When asked to discuss cancel culture, including past allegations of his sexual misconduct, Michael Eric Dyson likened cancel culture to a modern lynch mob and evoked the memory of Emmett Till. This came off as especially troubling and hypocritical considering arguments he made in his book.
In his book he writes “the problem of black girls and women being ignored, taken for granted, or abused is an ongoing plague we have barely addressed.” He indicates that R. Kelly may have been able to continue his misconduct, in part, because his victims were black girls and women. Dyson’s accusers are black women. They should not be dismissed so carelessly.
Since the event, I have thought a lot about whether it is fair to consider Dyson’s evocation of the legacy of lynching and Emmett Till as a “lean on race” as he described Bill Cosby doing when faced with his serious sexual misconduct allegations. Even if it was not, the comparison was of to things that are different in kind and scale. The purpose of lynching was racial terrorism. The purpose of cancelling someone is accountability for the wrongs they have inflicted on others.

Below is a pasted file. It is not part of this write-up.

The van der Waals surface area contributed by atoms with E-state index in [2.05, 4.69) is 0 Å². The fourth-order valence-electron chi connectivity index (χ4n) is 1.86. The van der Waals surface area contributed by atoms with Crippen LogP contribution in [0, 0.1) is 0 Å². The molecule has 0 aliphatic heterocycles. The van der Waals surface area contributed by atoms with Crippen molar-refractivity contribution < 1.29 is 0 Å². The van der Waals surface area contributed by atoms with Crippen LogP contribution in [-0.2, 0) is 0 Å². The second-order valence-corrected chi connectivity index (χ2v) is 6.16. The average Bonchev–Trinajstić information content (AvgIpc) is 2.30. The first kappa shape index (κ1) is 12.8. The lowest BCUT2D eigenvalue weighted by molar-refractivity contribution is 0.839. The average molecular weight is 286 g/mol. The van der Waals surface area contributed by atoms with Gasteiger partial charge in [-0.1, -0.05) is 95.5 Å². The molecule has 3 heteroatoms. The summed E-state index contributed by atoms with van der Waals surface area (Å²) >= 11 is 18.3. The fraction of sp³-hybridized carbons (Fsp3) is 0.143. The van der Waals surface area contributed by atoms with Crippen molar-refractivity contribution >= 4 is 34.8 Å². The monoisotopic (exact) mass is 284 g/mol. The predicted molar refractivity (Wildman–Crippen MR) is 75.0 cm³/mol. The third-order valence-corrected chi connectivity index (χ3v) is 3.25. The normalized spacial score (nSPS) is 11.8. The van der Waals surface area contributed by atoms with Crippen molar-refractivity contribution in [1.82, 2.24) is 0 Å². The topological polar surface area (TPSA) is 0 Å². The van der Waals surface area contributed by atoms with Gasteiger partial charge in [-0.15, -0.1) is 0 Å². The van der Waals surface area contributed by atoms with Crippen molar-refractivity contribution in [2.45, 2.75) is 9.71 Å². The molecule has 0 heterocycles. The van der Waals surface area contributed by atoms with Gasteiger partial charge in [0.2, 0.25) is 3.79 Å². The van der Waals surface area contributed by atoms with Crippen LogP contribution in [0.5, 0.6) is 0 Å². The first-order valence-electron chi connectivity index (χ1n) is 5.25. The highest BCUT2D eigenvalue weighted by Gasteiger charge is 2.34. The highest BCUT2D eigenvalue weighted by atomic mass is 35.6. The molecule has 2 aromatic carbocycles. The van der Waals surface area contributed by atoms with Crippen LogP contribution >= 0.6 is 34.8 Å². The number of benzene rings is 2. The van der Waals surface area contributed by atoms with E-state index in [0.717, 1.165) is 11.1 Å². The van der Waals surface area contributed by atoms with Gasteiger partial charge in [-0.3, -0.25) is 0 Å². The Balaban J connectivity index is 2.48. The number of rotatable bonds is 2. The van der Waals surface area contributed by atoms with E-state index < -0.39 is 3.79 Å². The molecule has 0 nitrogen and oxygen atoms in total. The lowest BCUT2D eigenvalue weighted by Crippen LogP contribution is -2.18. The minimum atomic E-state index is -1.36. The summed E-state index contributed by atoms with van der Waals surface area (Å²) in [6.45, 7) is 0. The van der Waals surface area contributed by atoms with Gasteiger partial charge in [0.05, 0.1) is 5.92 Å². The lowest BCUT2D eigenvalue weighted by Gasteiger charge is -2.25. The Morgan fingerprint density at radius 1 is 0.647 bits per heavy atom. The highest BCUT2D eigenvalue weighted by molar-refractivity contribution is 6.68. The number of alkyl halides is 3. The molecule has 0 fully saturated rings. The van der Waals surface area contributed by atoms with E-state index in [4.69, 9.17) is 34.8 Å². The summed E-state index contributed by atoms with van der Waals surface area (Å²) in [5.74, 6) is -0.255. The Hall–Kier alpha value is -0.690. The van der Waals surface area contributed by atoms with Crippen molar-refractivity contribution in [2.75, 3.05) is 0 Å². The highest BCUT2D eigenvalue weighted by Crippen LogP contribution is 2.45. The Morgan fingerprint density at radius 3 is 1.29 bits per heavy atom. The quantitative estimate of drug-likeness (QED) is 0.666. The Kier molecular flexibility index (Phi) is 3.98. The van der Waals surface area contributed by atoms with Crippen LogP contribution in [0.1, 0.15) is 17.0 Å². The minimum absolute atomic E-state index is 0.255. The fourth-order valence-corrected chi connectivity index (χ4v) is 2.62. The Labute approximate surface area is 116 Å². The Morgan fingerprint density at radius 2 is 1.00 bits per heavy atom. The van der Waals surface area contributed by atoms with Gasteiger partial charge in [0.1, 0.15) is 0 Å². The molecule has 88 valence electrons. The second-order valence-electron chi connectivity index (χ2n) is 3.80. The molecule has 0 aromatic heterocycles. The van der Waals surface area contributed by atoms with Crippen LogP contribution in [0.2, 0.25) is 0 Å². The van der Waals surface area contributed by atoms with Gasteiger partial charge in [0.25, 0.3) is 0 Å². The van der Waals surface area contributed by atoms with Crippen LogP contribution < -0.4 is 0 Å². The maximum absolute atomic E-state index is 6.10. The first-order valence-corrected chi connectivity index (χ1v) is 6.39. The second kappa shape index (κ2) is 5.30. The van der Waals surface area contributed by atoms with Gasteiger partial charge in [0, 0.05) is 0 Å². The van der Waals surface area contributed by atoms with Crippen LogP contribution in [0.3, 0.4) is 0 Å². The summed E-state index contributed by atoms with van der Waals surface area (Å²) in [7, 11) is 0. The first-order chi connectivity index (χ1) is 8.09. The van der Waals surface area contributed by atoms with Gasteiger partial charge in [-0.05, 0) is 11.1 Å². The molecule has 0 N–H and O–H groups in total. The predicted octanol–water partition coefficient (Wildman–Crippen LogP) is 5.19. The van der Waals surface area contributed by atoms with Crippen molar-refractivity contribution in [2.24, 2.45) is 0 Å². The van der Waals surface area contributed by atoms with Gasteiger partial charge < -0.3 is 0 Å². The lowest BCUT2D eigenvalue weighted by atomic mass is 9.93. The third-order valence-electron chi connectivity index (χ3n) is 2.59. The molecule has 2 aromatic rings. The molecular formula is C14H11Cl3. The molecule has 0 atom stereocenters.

If looking at cancel culture divorced from his own situation, I do think it is important to examine how race shapes who society listens to, believes or dismisses. How the stories of white women became the primary narrative of coverage of the # MeToo movement despite Tarana Burke’s founding of it; and how believable the public found Christine Blasey Ford as compared to Anita Hill; and the positively gleeful canceling of Jussie Smollett by the very conservative spokespeople that usually railed against cancel culture are a few examples that demonstrate this.